Christina Romer, former member of President Obama's Council of Economic Advisors, accuses the administration of "shamefully ignoring" the unemployed. Paul Krugman echoes her concerns, observing that Washington has lost interest in "the forgotten millions." America's unemployed have been ignored and forgotten, but they are far from superfluous. Over the last two years, out-of-work Americans have played a critical role in helping the richest one percent recover trillions in financial wealth.
Obama's advisers often congratulate themselves for avoiding another Great Depression - an assertion not amenable to serious analysis or debate. A better way to evaluate their claims is to compare the US economy to other rich countries over the last few years.
On the basis of sustaining economic growth, the United States is doing better than nearly all advanced economies. From the first quarter of 2008 to the end of 2010, US gross domestic product (GDP) growth outperformed every G-7 country except Canada.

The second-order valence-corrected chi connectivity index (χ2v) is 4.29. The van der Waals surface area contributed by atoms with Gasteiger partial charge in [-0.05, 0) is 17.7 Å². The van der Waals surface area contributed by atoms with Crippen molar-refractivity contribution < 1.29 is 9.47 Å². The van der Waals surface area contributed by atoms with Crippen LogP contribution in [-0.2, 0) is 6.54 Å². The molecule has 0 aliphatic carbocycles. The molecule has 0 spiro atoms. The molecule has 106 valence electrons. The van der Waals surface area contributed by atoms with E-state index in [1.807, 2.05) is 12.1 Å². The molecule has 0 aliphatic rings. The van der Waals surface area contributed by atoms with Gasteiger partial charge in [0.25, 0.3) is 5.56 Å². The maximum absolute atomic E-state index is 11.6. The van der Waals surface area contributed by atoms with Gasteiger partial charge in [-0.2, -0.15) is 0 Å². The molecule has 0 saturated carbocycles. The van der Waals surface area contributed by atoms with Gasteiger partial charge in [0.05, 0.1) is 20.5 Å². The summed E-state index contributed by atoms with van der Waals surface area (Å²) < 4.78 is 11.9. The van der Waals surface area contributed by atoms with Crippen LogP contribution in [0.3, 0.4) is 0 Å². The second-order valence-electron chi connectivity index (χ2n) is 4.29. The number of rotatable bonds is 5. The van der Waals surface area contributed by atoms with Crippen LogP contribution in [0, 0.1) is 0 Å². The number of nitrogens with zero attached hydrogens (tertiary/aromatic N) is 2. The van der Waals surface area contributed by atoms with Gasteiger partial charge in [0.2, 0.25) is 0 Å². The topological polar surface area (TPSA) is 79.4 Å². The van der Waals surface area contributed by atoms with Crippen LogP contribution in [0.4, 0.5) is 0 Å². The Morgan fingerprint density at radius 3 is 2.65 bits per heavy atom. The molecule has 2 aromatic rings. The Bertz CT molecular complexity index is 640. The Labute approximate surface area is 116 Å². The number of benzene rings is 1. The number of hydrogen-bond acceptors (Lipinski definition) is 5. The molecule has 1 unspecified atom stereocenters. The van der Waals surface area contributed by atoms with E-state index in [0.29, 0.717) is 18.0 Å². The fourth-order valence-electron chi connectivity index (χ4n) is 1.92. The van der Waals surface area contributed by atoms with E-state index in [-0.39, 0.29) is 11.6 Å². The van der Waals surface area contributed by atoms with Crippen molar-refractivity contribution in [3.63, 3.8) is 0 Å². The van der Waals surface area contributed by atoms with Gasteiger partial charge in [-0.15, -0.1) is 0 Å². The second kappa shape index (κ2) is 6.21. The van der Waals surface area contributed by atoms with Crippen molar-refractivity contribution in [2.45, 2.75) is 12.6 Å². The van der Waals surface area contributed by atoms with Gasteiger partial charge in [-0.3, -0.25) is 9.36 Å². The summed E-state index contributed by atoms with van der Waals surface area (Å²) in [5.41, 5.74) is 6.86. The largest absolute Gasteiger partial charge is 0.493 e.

But when it comes to jobs, US policymakers fall short of their rosy self-evaluations. Despite the second-highest economic growth, Paul Wiseman of the Associated Press (AP) reports: "the U.S. job market remains the group's weakest. U.S. employment bottomed and started growing again a year ago, but there are still 5.4 percent fewer American jobs than in December 2007. That's a much sharper drop than in any other G-7 country." According to an important study by Andrew Sum and Joseph McLaughlin, the US boasted one of the lowest unemployment rates in the rich world before the housing crash - now, it's the highest.
The gap between economic growth and job creation reflects three separate but mutually reinforcing factors: US corporate governance, Obama's economic policies and the deregulation of US labor markets.